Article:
- The Washington Times - Friday, December 5, 2003

Alexandria police are investigating the “suspicious death” of Sheriff James H. Dunning’s wife in the couple’s home.

Nancy Dunning, 56, was found dead in her home in the 200 block of West Mount Ida Avenue at about 12:30 p.m. yesterday.

Police initially believed Mrs. Dunning’s death was the result of a medical emergency, but after the medical examiner reported to the home at about 2 p.m., the classification was changed to a “suspicious death” based on the nature of her injuries.

Police would not elaborate on what injuries Mrs. Dunning had suffered.

Amy Bertsch, a spokeswoman for the Alexandria Police Department, said police were awaiting the result of an autopsy today that will determine the cause and manner of Mrs. Dunning’s death. She said police could offer no details on whether there were signs of forced entry or whether anything was taken from the home.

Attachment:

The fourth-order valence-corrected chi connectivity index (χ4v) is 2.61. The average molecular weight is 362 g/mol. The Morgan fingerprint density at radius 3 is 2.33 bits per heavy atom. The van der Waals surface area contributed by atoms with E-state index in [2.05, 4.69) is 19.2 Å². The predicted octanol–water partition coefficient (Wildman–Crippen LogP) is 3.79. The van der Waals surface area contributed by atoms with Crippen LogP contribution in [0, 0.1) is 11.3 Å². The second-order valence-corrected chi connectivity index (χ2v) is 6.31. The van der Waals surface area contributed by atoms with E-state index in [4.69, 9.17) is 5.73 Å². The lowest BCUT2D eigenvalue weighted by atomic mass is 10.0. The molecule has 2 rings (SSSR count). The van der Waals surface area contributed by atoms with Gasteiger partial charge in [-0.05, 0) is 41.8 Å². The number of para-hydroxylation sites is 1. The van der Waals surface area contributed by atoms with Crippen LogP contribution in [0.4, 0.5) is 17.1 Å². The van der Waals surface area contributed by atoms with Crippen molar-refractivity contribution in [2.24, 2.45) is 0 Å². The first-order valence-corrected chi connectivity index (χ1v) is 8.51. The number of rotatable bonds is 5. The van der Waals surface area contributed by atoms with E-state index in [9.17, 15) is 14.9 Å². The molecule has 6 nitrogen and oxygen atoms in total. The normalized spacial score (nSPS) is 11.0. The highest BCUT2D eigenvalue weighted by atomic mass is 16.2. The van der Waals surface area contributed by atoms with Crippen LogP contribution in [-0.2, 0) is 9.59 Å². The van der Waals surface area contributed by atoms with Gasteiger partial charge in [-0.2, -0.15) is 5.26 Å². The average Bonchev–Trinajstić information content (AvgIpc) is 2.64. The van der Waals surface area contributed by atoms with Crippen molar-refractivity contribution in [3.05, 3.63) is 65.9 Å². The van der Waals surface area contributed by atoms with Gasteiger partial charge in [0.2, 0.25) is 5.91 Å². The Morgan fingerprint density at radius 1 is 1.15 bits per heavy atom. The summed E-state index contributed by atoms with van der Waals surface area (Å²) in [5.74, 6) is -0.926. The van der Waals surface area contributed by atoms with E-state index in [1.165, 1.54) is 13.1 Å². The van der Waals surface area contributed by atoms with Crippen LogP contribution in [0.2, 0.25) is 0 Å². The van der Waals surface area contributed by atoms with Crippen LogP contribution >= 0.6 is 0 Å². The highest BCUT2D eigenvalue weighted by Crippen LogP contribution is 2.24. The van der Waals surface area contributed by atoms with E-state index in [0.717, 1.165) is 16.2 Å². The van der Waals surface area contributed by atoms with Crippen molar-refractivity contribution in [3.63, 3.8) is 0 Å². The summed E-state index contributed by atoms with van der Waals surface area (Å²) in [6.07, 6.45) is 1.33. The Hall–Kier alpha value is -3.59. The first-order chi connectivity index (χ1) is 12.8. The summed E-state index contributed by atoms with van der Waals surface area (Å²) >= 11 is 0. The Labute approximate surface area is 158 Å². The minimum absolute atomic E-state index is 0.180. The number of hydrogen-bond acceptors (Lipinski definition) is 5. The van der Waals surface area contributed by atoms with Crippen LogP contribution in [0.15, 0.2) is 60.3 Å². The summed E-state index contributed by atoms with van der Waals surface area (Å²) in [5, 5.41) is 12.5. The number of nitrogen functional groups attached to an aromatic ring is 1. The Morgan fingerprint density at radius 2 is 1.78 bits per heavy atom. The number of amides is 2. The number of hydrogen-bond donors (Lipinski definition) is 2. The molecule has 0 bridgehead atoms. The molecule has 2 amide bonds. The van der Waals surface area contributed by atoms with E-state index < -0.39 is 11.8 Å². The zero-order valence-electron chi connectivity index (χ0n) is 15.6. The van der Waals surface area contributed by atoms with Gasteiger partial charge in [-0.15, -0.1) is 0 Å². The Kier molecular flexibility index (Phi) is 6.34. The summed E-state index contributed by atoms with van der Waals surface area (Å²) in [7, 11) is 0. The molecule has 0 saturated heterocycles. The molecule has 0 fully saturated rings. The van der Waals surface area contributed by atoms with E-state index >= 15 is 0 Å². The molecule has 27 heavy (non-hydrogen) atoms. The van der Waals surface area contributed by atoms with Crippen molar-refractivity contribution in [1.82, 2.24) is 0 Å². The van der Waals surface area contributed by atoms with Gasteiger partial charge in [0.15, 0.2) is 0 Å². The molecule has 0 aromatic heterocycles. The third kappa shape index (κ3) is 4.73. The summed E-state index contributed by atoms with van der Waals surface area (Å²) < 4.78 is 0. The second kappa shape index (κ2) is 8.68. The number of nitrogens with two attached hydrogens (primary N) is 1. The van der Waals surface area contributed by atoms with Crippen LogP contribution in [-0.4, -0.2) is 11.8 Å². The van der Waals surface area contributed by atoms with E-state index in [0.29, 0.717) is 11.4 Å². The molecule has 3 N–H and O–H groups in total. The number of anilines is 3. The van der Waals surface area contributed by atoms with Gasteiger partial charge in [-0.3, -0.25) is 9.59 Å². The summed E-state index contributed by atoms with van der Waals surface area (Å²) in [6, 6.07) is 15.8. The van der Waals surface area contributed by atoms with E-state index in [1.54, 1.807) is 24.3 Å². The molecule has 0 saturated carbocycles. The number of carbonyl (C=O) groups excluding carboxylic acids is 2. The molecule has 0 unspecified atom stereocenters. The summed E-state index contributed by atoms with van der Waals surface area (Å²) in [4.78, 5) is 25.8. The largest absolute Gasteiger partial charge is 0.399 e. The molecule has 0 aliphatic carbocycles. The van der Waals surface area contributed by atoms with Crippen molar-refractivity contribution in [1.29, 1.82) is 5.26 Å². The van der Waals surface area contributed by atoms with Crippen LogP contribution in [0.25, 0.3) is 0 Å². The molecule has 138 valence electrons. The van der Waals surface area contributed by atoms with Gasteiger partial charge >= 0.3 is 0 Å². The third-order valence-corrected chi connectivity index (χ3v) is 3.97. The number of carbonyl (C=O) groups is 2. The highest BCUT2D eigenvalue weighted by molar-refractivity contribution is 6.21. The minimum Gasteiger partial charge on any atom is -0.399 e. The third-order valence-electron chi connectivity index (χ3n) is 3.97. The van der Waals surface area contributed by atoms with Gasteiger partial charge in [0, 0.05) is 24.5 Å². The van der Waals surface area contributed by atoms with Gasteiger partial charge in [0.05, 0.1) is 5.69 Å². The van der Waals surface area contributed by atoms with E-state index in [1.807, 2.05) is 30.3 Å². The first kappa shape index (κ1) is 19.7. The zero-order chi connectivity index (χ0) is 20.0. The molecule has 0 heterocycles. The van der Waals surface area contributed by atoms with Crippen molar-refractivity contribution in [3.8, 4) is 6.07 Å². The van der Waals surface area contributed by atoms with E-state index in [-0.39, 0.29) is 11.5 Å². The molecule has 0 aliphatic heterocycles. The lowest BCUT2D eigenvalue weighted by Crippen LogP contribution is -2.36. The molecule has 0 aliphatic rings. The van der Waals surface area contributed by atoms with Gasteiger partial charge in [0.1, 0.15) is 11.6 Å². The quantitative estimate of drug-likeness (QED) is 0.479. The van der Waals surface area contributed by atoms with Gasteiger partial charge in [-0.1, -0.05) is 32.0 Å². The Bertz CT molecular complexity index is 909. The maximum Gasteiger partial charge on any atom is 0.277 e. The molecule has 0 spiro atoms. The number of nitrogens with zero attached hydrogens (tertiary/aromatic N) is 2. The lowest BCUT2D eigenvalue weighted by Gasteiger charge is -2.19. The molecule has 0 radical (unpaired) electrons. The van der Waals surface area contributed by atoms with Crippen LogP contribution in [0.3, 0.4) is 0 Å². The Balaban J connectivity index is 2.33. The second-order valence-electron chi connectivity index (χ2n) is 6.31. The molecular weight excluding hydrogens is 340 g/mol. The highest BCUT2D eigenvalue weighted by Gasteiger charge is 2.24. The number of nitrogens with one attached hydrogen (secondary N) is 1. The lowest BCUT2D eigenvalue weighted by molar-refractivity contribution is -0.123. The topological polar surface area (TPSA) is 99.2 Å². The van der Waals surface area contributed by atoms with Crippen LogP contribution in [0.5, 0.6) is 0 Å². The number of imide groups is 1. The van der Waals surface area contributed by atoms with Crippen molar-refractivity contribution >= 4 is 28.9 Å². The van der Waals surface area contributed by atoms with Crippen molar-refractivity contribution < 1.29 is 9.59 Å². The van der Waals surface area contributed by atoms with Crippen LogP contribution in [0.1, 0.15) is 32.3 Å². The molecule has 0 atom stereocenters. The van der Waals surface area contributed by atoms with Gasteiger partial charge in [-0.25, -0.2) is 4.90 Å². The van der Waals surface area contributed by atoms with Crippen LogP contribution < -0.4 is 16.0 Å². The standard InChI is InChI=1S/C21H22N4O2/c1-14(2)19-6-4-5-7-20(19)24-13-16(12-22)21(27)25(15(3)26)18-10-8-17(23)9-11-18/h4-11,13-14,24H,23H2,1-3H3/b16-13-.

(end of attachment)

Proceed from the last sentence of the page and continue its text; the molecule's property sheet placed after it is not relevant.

Police yesterday cordoned off the home, interviewed neighbors and searched the surrounding area with dogs and metal detectors.

Friends of Mrs. Dunning’s said she was expected to meet her husband and her son, Christopher, for lunch yesterday. When she did not arrive, they went to the house. The friends said Mrs. Dunning was found in her coat, dressed as though she were preparing to leave the house, and that her keys were found nearby.

Police would not confirm that account but said a family member called 911 and reported Mrs. Dunning as “unresponsive.”

“We got the call at 12:36 as ‘trouble unknown,’” Miss Bertsch said.

Mrs. Dunning, a longtime real estate agent for McEnearney Associates Inc., had been dubbed by her peers the “Queen of Del Ray” after the neighborhood in which she worked. She had 16 years of experience in real estate in Alexandria.

Her son is an employee of the agency.

Representatives at McEnearney Associates yesterday declined to talk about Mrs. Dunning’s death, but friends said she registered more than $10 million in sales yearly and was well known in local Democratic Party circles.

Mrs. Dunning touted her background in political campaign organization and social work, as well as experience as a neighborhood activist and local newspaper columnist on a business Web site.

Sheriff Dunning was first elected in 1986. The couple have lived in Alexandria for nearly 30 years. They have two adult children, Christopher and Elizabeth.

If Mrs. Dunning’s death is ruled a homicide, it would be just the fourth homicide in Alexandria this year. Two of the three other cases were closed with arrests.

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